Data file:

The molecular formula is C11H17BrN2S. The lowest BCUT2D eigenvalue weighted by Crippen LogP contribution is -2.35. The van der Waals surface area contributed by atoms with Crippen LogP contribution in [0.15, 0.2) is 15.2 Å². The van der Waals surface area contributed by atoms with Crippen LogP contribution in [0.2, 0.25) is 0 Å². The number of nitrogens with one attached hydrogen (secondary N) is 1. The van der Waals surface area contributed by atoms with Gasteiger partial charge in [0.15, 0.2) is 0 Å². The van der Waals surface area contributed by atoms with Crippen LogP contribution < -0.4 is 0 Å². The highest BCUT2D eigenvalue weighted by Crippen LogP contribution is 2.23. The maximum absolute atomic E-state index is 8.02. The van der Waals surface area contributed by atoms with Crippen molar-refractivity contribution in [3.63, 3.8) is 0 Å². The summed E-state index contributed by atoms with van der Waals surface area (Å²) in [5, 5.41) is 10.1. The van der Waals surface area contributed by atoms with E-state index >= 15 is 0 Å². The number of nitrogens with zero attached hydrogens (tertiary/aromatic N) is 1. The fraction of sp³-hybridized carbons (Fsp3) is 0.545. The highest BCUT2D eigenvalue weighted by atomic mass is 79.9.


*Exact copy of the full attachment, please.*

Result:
The molecular formula is C11H17BrN2S. The lowest BCUT2D eigenvalue weighted by Crippen LogP contribution is -2.35. The van der Waals surface area contributed by atoms with Crippen LogP contribution in [0.15, 0.2) is 15.2 Å². The van der Waals surface area contributed by atoms with Crippen LogP contribution in [0.2, 0.25) is 0 Å². The number of nitrogens with one attached hydrogen (secondary N) is 1. The van der Waals surface area contributed by atoms with Gasteiger partial charge in [0.15, 0.2) is 0 Å². The van der Waals surface area contributed by atoms with Crippen LogP contribution < -0.4 is 0 Å². The highest BCUT2D eigenvalue weighted by Crippen LogP contribution is 2.23. The maximum absolute atomic E-state index is 8.02. The van der Waals surface area contributed by atoms with Crippen molar-refractivity contribution in [3.63, 3.8) is 0 Å². The summed E-state index contributed by atoms with van der Waals surface area (Å²) in [5, 5.41) is 10.1. The van der Waals surface area contributed by atoms with E-state index >= 15 is 0 Å². The number of nitrogens with zero attached hydrogens (tertiary/aromatic N) is 1. The fraction of sp³-hybridized carbons (Fsp3) is 0.545. The highest BCUT2D eigenvalue weighted by atomic mass is 79.9.